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AMBROSE USHER

Full Name: Ambrose Usher
Nationality: British
Organization: British Foreign Office
Occupation: Agent

Creator:Jocelyn Davey
Actual Time Span: 1956-1988
ABOUT THE SERIES

       Ambrose Usher is an agent for the British Foreign Office.
       He probably would not categorize himself as such though someone with his laconic sense of humor would find it an appealing epithet. Usher would more likely, if asked directly, refer to himself as a philosopher. And many others would agree as that is what he has taught as a noted don at the prestigious Oxford University. For more years than many can remember, he has been a staple on that campus, a bulwart professor who challenged the minds of his students and many a fellow faculty member.
       But on numerous other occasions, the epitome of British academia has been asked by the Foreign Office for his brilliant abilities of observation and his nearly uncanny skill as spotting details that most others miss and to point out ways to get around problems just as he has often pointed out people who were causing these troubles.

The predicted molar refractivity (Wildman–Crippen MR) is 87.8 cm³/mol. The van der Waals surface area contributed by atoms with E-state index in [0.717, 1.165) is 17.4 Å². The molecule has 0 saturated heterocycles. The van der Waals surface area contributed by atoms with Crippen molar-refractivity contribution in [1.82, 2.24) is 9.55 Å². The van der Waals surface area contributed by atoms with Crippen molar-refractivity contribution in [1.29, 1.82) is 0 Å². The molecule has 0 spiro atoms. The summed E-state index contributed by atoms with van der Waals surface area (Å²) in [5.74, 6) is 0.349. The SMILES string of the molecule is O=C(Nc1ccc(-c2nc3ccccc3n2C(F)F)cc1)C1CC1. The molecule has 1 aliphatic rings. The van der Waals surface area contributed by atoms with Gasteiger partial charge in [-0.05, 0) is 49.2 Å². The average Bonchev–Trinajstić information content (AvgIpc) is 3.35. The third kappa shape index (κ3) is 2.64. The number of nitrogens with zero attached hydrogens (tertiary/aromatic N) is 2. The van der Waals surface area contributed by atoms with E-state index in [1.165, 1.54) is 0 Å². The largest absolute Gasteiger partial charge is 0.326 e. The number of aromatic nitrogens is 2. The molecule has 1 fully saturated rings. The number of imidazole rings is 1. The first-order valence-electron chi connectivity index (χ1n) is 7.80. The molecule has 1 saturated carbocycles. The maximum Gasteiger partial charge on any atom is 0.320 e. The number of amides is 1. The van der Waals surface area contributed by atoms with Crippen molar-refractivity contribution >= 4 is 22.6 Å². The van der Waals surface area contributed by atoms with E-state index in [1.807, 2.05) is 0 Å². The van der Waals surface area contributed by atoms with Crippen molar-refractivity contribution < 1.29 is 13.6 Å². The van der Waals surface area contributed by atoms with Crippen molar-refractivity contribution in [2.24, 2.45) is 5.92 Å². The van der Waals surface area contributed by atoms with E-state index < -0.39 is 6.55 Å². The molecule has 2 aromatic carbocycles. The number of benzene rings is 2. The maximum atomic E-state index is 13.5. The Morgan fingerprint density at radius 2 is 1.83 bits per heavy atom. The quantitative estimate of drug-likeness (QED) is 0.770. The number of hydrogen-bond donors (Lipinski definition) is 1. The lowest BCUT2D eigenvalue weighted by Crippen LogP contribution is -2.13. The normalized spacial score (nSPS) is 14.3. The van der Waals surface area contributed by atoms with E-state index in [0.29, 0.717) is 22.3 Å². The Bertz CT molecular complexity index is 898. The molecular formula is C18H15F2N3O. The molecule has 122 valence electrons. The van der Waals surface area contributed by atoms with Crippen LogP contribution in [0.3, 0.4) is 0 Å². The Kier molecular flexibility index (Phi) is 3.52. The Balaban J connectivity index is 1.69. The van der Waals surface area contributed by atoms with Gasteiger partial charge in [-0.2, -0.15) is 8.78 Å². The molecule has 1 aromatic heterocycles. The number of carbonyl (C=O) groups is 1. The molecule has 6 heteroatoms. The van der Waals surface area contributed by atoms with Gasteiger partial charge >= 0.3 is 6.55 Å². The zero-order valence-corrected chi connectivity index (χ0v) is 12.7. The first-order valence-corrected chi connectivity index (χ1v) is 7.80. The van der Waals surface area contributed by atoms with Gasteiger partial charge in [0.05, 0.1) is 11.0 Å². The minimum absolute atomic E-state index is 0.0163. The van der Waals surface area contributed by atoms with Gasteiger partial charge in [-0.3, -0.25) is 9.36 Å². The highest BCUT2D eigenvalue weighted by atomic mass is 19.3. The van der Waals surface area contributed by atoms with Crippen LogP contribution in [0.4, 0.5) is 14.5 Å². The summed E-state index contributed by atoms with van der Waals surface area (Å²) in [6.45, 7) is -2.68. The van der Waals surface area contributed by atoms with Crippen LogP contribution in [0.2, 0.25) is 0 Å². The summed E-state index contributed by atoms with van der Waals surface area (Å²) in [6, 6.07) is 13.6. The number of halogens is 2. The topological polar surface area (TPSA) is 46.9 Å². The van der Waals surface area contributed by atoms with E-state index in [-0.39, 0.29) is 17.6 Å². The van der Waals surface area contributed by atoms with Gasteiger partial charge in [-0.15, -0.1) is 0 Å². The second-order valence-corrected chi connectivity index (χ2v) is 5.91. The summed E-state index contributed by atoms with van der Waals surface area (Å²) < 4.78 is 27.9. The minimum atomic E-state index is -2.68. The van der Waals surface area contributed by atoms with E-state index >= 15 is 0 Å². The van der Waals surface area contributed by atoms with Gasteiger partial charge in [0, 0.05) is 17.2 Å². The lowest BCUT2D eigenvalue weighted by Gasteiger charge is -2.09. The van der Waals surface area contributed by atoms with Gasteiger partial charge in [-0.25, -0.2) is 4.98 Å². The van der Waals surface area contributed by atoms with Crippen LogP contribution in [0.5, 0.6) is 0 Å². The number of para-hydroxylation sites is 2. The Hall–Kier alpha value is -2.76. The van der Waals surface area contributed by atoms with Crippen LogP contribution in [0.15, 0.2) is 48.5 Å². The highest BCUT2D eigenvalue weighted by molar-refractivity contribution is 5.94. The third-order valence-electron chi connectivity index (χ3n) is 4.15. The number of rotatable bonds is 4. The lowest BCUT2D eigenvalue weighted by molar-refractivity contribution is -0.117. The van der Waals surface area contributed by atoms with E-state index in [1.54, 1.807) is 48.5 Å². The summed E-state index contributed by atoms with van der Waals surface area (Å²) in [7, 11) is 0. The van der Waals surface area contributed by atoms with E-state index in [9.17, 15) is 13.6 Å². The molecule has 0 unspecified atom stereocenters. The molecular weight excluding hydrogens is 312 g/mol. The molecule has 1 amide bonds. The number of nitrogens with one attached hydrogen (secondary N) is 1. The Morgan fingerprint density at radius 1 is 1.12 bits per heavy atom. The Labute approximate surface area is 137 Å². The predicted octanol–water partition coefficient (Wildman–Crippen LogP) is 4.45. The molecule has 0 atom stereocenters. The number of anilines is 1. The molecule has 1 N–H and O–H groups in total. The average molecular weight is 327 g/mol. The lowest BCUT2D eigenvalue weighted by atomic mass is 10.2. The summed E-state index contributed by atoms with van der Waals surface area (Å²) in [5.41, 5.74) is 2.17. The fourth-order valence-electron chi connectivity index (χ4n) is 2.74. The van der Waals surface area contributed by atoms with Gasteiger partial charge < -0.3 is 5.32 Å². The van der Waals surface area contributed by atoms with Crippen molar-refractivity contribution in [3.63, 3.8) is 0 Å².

To most who know him, Usher is the quintessential British scholar, a fact that he enjoys though he muses in one book that he possibly the most British and least British of those who know him. He most definitely loves his country and has served it honorably and faithfully for many years but the name Usher was just an Anglocized version of his original last name of Uscze, changed by his father when they first came to the United Kingdom when he was 14. Before then, Usher and his family had traveled all over Europe after leaving his native Yugoslavia, spending a year here and a year there. Not only did this give the young Usher a great education in numerous nationalities on that continent, it helped him amass a knowledge of languages which would be of great use in his part-time governmental occupation.
       Mentioned above, Usher's low-keyed sense of humor sometimes escapes those who hear it and often confuses others but Usher cannot pass an opportunity to convey some of his philosophical attitudes to his extracurricular activities. And he enjoys it considerably. At one instance while speaking with a person at the British embassy in America, he noted that "back at Oxford we are very serious, dealing with abstractions. Only here [in the outside world] can we be frivolous, dealing with the fate of nations."
       Though Usher would not, and most would not, think of him as a spy, he is without a doubt an asset that the Foreign Office uses frequently and the ability to travel and find the odd bit of excitement appeals to Usher. And if the occasional bad guy should be caught in an Usher trap, well, so much the better.

BOOKS

Number of Books:7
First Appearance:1956
Last Appearance:1988

1 A Capitol Offense A Capitol Offense      aka The Undoubted Deed     written by Jocelyn Davey     copyright 1956